Karen Spalding’s history of colonial Peru, Huarochirí, begins with the origins of Andean society, following social changes from pre-Inca days until the height of colonial rule. Written in the mid-1980s amidst a brutal economic crisis that inordinately impacted indigenous communities in areas like Huarochirí, this monograph seems an attempt to revalorize Andean society at a particularly difficult moment in its history.
Unlike many histories of the Andes, Spalding spends significant time analyzing the environmental conditions and cultural innovations that allowed Andeans to develop the complex high-altitude societies that the Spanish encountered in the early sixteenth century. Relying on ecological and archeological data, she takes the challenge of moving beyond colonial European sources to understand Andean societies on their own terms. While the absence of historical documentation from Andeans themselves complicates this task, her work questions colonial sources in an an innovative way that earlier authors did not. Furthermore, she makes the case for spending time in local archives, as opposed to prioritizing the AGI in Seville, because of the rich detail included in reports prepared for regional administrators as opposed to the more general synthesis that was included in reports that went back to Crown officials in Spain.
The first three chapters of Huarochirí focus on the human-environment systems in place before Incan or Spanish conquest. By highlighting how both groups of conquerors adopted local customs, she challenges many earlier histocial narratives of Spanish colonization. For example, she shows that both the Incas and then the Spanish allowed local communities to maintain their traditional forms of production based around kinship groups and dispersed farming of ecological niches as long as it created reliable sources of tribute.
Later chapters on the colonial period largely coincide with Steve Stern’s assertions regarding the cooptation of the kuraka class. However, while she does not specifically engage with Stern’s arguments, she claims that the kuraka elite became intermediary power brokers who, when successful, were able to keep tribute flowing to the Spanish while preventing the Europeans from interfering with the internal structure of Andean society. In this respect, both during Inca and colonial periods, she shows how rural areas like Huarochirí benefitted from de-centralized control that allowed them to continue many of their traditional practices.
Chapter eight discusses the social crises that led to the Taki Onqoy movement, also mentioned in Stern’s work, Peru’s Indian Peoples, which Spalding says shifted Andean resistance against colonial rule from the religious realm to the political. Like Stern, she highlights the role Andean gods, or wak’as, in the fight against colonial rule and the counteroffensive deployed by Catholic priests to eradicate indigenous deities in an effort to control the protests. Spalding’s work highlights the role of economic and social crisis of Spanish hegemony as a major factor in the outbreak of the struggle. While Stern spends more time discussing the colonizers’ reactions and reforms that followed the Taki Onqoy movement, Spalding’s longer period of analysis allows her to connect this period of revolt with the Túpac Amaru movement of the late eighteenth century, saying that “native Andean society began to turn from reliance upon the ancestors and tradition and to take charge of their resistance against the Spanish rulers themselves.” In the seventeenth century, she notes a series of protests in Lima, an indigenous attempt to ally with England, and even attacks on Jesuit missions in the eastern Amazon region that were ultimately unsuccessful. However, the existence of these plots undermines Stern’s claim that by 1640, Andeans were a “defeated people.”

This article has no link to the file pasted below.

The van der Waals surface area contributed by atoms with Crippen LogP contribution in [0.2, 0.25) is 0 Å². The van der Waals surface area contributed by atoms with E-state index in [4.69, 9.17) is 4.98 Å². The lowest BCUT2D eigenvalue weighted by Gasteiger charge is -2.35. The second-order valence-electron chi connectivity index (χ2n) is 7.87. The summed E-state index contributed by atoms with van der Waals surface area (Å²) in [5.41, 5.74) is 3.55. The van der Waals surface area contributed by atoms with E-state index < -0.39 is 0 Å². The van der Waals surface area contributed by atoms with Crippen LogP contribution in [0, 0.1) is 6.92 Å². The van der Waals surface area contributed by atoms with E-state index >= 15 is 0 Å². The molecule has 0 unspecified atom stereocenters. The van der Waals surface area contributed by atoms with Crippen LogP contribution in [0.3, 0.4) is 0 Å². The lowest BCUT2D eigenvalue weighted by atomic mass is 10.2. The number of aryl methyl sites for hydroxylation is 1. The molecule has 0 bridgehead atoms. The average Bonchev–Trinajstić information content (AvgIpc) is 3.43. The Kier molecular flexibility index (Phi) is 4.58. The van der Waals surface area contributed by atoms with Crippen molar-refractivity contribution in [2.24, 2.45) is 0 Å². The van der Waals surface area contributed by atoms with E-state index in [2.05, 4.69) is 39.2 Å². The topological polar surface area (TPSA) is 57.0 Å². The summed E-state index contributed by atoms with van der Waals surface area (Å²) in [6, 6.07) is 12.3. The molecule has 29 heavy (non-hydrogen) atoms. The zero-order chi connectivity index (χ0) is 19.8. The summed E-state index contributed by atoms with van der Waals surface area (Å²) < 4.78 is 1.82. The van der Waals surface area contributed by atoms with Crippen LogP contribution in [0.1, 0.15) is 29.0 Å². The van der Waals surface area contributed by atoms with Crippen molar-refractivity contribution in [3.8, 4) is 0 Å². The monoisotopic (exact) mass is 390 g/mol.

In the period leading up to the Great Andean Rebellion of the 1780s, Spalding follows Jürgen Golte in documenting earlier eighteenth century protests. Instead of focusing on the well-studied events of the Tupac Amaru rebellion, she focuses on a 1750 plot to launch an indigenous uprising against Lima and overthrow Spanish rule. As a source for this section she uses the diary of a Spanish immigrant to Huarochirí, Sebastian Francisco de Melo, who claimed responsibility for frustrating rebel plans in that area. Unlike Golte though, Spalding highlights how indigenous protestors tried to recruit slaves and free people of African descent to join them in the revolt. In explaining the causes of the violence, Spalding emphasizes the role of new census, the reorganization of indigenous society, the suppression of Andean celebrations, and the decline of other elements of the Andean moral economy instead of the repartos.
Finally, Spalding concludes her book on a more positive note than many Andean historians, saying that despite centuries of oppression, Andean communities survived. Not only that, their resistance forced the Spanish to adopt many of the features of their society in a negotiated process of colonization in which European control superimposed itself onto the Andes.
 Ibid., 334–35.  Ibid., 336–37.  Ibid., 50–51.  Ibid., 90-91, 108.  Ibid., 210–11.  Ibid., 269.  Stern, Peru’s Indian Peoples, 70–72.  Spalding, Huarochirí, an Andean Society under Inca and Spanish Rule, 270.  Ibid., 270–71.  Ibid., 272.  Ibid., 274–75.  Ibid., 292–93.  Ibid., 296–99.
By N. H. Gill
Chapel Hill, 2017